This post is part of our Weekly Tips series.
We’re continuing last week’s focus on building trust at a distance because it’s a challenge for so many of us.
Here’s a quick recap of the first four best practices, all of which increase familiarity—a sense of knowing one another—by increasing reliability:
- Schedule—and stick to—regular meetings or check-ins.
- Make yourself doubly available for conversations.
- Be rigorous about letting people know when you’re available and when you’re not.
- Always respond to messages promptly—even with an incomplete response.
This week, I’m adding six more familiarity-boosters by looking through the lens of a different trust variable: intimacy.
Intimacy is present when you feel connected to your team members. It expands the range of things you can talk about with other people. It makes it easier to manage difficult conversations. It means you can candidly share your feelings with your colleagues. And more.
Building intimacy is challenging under the best of circumstances; distance definitely doesn’t help. So, adding to the list above:
- Make small talk. What might seem like superficial chit-chat (“How’s the weather over there?”) has been scientifically proven to produce happy brain chemicals.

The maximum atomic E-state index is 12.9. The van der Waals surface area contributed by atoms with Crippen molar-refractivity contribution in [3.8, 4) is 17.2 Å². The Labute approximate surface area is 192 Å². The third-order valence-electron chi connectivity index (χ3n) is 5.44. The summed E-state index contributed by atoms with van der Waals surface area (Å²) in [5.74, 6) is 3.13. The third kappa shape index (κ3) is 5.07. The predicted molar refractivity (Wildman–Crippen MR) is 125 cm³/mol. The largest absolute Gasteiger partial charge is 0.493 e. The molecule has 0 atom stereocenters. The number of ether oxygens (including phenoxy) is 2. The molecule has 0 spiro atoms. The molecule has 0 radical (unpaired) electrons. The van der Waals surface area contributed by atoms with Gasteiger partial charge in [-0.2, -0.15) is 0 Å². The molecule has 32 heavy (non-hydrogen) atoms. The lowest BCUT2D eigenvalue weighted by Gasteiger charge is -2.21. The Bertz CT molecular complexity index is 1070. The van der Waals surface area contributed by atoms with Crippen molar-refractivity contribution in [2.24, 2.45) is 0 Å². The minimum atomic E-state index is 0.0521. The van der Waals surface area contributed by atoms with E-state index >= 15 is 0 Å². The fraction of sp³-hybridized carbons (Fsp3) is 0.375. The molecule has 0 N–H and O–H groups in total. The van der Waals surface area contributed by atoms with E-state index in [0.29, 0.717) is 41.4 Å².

- Ask personal questions. Not invasive questions, personal questions. My admin team has a norm of starting every status meeting with a question that helps us get to know each other better.
- Share photos. Make sure participants have online access to pictures of each other. I have one client who put together a “biography book,” including photos and interesting information (professional and personal).
- Use video, not just audio, whenever you can. It takes extra effort, for sure. You’ll wrangle with technology at times, and it means us home office types have to shower more often. It’s worth it.
- Schedule virtual coffee breaks and happy hours. For real. Fill a cup/mug/glass and just hang out … online.
- Make extra effort to celebrate team and individual successes. Do this even more than if you are face-to-face.
Bottom line: Make time to build intimacy. Make it a priority.
Make It Real
This week, choose one best practice from the list and test it out with your virtual colleagues (or friends). What are the unexpected byproducts?
Brush up on other intimacy-builders, or learn about how to kick a team off right in Chapter 20 of The Trusted Advisor Fieldbook.
The following two tabs change content below.
As the founder of The Get Real Project, I am the steward of our vision and our service offerings, as well as a workshop leader and keynote speaker.
Above all else, I am an entrepreneur on a mission: to kick conventional business wisdom to the curb and transform how people work together as a result. I am also the co-author, with Charles H. Green, of The Trusted Advisor Fieldbook (Wiley, 2012).